Cornell University DEEP-GREEN-RADAR Research Associate Dr. Jon Cook's dynamic structural model of wind turbine shutdowns and upgrades was presented at the Stanford Institute for Theoretical Economics (SITE) session on Empirical Implementation of Theoretical Models of Strategic Interaction and Dynamic Behavior and at the National Bureau of Economic Research (NBER) Summer Institute Environmental and Energy Economics workshop.
For his research, Dr. Cook analyzed the factors that affect the decisions to invest in, shut down, and/or upgrade wind turbines in Denmark. The research topic is an important one, as the development of renewable sources of energy is becomingly increasingly urgent in the face of the impending scarcity of fossil fuels and the environmental degradation that arises from fossil fuel production and use. Dr. Cook’s research has the potential to make a significant impact on policy. The outputs of his research will enable him to propose and design policies that will promote wind energy development, production, and use.
Shutting down and/or upgrading existing productive assets are important economic decisions for the owners of those assets and are also the fundamental decisions that underlie the development of new, growing industries. These actions are particularly relevant for assets that produce or consume a large amount of electricity due to their large upfront costs, long expected lifetimes and environmental impacts.
Dr. Cook develops a dynamic structural econometric model of wind turbine owners' decisions about whether and when to add new turbines to a pre-existing stock, scrap an existing turbine, or replace old turbines with newer versions (i.e., upgrade). He applies his model to owner-level panel data for Denmark over the period 1980-2011 to estimate the underlying profit structure for wind producers and evaluate the impact of technology and government policy on wind industry development. His structural econometric model explicitly takes into account the dynamics and interdependence of shutdown and upgrade decisions and generates parameter estimates with direct economic interpretations.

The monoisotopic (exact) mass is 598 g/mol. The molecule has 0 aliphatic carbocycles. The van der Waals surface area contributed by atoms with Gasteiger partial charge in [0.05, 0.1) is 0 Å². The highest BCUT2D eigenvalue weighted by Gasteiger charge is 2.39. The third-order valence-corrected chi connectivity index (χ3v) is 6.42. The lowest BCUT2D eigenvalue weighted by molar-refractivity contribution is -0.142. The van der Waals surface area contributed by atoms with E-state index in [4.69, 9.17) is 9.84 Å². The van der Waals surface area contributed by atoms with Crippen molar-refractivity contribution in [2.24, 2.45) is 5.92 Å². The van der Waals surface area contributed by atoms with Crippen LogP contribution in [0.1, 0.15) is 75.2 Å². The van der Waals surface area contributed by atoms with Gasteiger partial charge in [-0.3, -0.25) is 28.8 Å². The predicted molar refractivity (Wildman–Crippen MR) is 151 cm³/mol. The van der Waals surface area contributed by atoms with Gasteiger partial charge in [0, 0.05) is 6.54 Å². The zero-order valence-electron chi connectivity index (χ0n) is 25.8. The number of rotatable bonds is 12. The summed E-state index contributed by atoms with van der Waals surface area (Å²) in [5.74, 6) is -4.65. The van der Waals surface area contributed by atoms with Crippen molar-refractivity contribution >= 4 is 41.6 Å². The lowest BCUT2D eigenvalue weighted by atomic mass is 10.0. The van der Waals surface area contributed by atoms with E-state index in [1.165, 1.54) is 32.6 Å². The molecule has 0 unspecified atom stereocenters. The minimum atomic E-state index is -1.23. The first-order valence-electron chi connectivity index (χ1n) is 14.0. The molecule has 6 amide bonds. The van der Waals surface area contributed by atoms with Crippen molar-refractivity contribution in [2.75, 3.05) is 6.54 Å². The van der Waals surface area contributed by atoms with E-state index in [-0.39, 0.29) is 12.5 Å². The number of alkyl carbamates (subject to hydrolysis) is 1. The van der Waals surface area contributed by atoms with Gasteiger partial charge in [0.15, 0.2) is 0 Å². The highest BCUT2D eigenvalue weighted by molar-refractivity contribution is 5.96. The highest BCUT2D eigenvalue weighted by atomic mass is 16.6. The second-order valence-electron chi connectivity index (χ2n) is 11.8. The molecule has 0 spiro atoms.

Results from the model indicate that the growth and development of the Danish wind industry was primarily driven by government policies as opposed to technological improvements. The parameter estimates are used to simulate counterfactual policy scenarios in order to quantify the effectiveness of the Danish feed-in-tariff and replacement certificate programs. Results show that both of these policies significantly impacted the timing of shutdown and upgrade decisions made by turbine owners and accelerated the development of the wind industry in Denmark. Dr. Cook also finds that when compared with the feed-in-tariff; a declining feed-in-tariff; and the replacement certificate program and the feed-in-tariff combined, the replacement certificate program was the most cost-effective policy both for increasing payoffs to turbine owners and also for decreasing carbon emissions.
Dr. Cook's research integrates direct observation with economic theory, dynamic optimization, and econometric modeling, and is grounded in a deep knowledge of the wind energy industry in Denmark. Dr. Cook collected and assembled an impressively comprehensive turbine-level data set to use for his analysis. As part of his research, he went to Denmark for a summer to gather detailed information about the wind industry there.
The dynamic structural econometric model Dr. Cook develops can be applied to any set of interdependent shutdown and upgrade decisions. His application to the Danish wind industry has important implications for the design of renewable energy policies worldwide.
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